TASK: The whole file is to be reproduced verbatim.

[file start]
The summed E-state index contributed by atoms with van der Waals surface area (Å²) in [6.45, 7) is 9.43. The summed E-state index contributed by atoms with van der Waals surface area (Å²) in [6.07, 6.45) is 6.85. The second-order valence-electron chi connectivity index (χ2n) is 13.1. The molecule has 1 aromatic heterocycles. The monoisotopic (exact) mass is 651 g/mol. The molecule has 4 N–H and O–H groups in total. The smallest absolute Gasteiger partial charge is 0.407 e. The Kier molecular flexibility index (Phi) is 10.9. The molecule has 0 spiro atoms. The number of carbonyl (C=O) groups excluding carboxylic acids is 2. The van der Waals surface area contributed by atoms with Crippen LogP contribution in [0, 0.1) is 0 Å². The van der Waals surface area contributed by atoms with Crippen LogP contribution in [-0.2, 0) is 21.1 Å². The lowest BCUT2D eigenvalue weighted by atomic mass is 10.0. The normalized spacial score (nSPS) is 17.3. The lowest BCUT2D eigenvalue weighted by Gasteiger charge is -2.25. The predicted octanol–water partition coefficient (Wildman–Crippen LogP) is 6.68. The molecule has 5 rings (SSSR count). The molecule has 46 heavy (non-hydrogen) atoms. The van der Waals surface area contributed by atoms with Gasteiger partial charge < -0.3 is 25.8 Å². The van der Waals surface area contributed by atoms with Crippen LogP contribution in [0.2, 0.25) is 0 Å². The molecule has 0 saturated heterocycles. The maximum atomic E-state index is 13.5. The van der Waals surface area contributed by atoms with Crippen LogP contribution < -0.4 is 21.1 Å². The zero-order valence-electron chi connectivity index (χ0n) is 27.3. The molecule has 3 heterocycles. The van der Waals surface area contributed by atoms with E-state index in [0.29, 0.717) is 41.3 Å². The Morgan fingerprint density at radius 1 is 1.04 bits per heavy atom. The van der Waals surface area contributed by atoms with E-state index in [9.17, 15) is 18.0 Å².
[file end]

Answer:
The summed E-state index contributed by atoms with van der Waals surface area (Å²) in [6.45, 7) is 9.43. The summed E-state index contributed by atoms with van der Waals surface area (Å²) in [6.07, 6.45) is 6.85. The second-order valence-electron chi connectivity index (χ2n) is 13.1. The molecule has 1 aromatic heterocycles. The monoisotopic (exact) mass is 651 g/mol. The molecule has 4 N–H and O–H groups in total. The smallest absolute Gasteiger partial charge is 0.407 e. The Kier molecular flexibility index (Phi) is 10.9. The molecule has 0 spiro atoms. The number of carbonyl (C=O) groups excluding carboxylic acids is 2. The van der Waals surface area contributed by atoms with Crippen LogP contribution in [0, 0.1) is 0 Å². The van der Waals surface area contributed by atoms with Crippen LogP contribution in [-0.2, 0) is 21.1 Å². The lowest BCUT2D eigenvalue weighted by atomic mass is 10.0. The normalized spacial score (nSPS) is 17.3. The lowest BCUT2D eigenvalue weighted by Gasteiger charge is -2.25. The predicted octanol–water partition coefficient (Wildman–Crippen LogP) is 6.68. The molecule has 5 rings (SSSR count). The molecule has 46 heavy (non-hydrogen) atoms. The van der Waals surface area contributed by atoms with Gasteiger partial charge < -0.3 is 25.8 Å². The van der Waals surface area contributed by atoms with Crippen LogP contribution in [0.2, 0.25) is 0 Å². The molecule has 0 saturated heterocycles. The maximum atomic E-state index is 13.5. The van der Waals surface area contributed by atoms with Crippen LogP contribution < -0.4 is 21.1 Å². The zero-order valence-electron chi connectivity index (χ0n) is 27.3. The molecule has 3 heterocycles. The van der Waals surface area contributed by atoms with E-state index in [0.29, 0.717) is 41.3 Å². The Morgan fingerprint density at radius 1 is 1.04 bits per heavy atom. The van der Waals surface area contributed by atoms with E-state index in [9.17, 15) is 18.0 Å².